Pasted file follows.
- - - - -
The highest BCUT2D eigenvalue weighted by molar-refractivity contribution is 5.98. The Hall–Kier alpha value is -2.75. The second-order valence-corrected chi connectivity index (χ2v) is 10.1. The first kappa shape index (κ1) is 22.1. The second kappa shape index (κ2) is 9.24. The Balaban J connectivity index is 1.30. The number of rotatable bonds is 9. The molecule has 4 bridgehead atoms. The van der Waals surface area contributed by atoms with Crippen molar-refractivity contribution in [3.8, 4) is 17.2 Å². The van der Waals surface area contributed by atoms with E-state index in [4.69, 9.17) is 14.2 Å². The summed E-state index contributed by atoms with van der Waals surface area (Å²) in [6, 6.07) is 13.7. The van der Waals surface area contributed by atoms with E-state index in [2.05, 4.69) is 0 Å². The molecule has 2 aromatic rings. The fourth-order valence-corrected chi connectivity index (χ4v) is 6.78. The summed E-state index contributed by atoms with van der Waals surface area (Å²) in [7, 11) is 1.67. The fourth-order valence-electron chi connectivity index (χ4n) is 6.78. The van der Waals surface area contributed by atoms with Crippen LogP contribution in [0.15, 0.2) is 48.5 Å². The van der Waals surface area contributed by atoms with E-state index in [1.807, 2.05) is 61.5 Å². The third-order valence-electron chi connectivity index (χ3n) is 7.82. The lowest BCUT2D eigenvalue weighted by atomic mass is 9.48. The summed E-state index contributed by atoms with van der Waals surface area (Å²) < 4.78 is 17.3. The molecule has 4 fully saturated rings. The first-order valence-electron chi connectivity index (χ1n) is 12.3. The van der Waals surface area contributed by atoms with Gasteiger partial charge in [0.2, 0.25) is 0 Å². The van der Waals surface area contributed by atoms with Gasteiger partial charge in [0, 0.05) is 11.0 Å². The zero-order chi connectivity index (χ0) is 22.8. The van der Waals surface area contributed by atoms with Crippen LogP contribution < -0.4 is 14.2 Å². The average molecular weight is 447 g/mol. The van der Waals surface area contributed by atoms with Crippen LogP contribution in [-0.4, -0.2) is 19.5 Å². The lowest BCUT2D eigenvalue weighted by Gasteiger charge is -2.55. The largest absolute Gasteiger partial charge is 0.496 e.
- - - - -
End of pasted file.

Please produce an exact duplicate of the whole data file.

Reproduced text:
The highest BCUT2D eigenvalue weighted by molar-refractivity contribution is 5.98. The Hall–Kier alpha value is -2.75. The second-order valence-corrected chi connectivity index (χ2v) is 10.1. The first kappa shape index (κ1) is 22.1. The second kappa shape index (κ2) is 9.24. The Balaban J connectivity index is 1.30. The number of rotatable bonds is 9. The molecule has 4 bridgehead atoms. The van der Waals surface area contributed by atoms with Crippen molar-refractivity contribution in [3.8, 4) is 17.2 Å². The van der Waals surface area contributed by atoms with E-state index in [4.69, 9.17) is 14.2 Å². The summed E-state index contributed by atoms with van der Waals surface area (Å²) in [6, 6.07) is 13.7. The van der Waals surface area contributed by atoms with E-state index in [2.05, 4.69) is 0 Å². The molecule has 2 aromatic rings. The fourth-order valence-corrected chi connectivity index (χ4v) is 6.78. The summed E-state index contributed by atoms with van der Waals surface area (Å²) in [7, 11) is 1.67. The fourth-order valence-electron chi connectivity index (χ4n) is 6.78. The van der Waals surface area contributed by atoms with Crippen LogP contribution in [0.15, 0.2) is 48.5 Å². The van der Waals surface area contributed by atoms with E-state index in [1.807, 2.05) is 61.5 Å². The third-order valence-electron chi connectivity index (χ3n) is 7.82. The lowest BCUT2D eigenvalue weighted by atomic mass is 9.48. The summed E-state index contributed by atoms with van der Waals surface area (Å²) < 4.78 is 17.3. The molecule has 4 fully saturated rings. The first-order valence-electron chi connectivity index (χ1n) is 12.3. The van der Waals surface area contributed by atoms with Gasteiger partial charge in [0.2, 0.25) is 0 Å². The van der Waals surface area contributed by atoms with Gasteiger partial charge in [0, 0.05) is 11.0 Å². The zero-order chi connectivity index (χ0) is 22.8. The van der Waals surface area contributed by atoms with Crippen LogP contribution < -0.4 is 14.2 Å². The average molecular weight is 447 g/mol. The van der Waals surface area contributed by atoms with Crippen LogP contribution in [-0.4, -0.2) is 19.5 Å². The lowest BCUT2D eigenvalue weighted by Gasteiger charge is -2.55. The largest absolute Gasteiger partial charge is 0.496 e.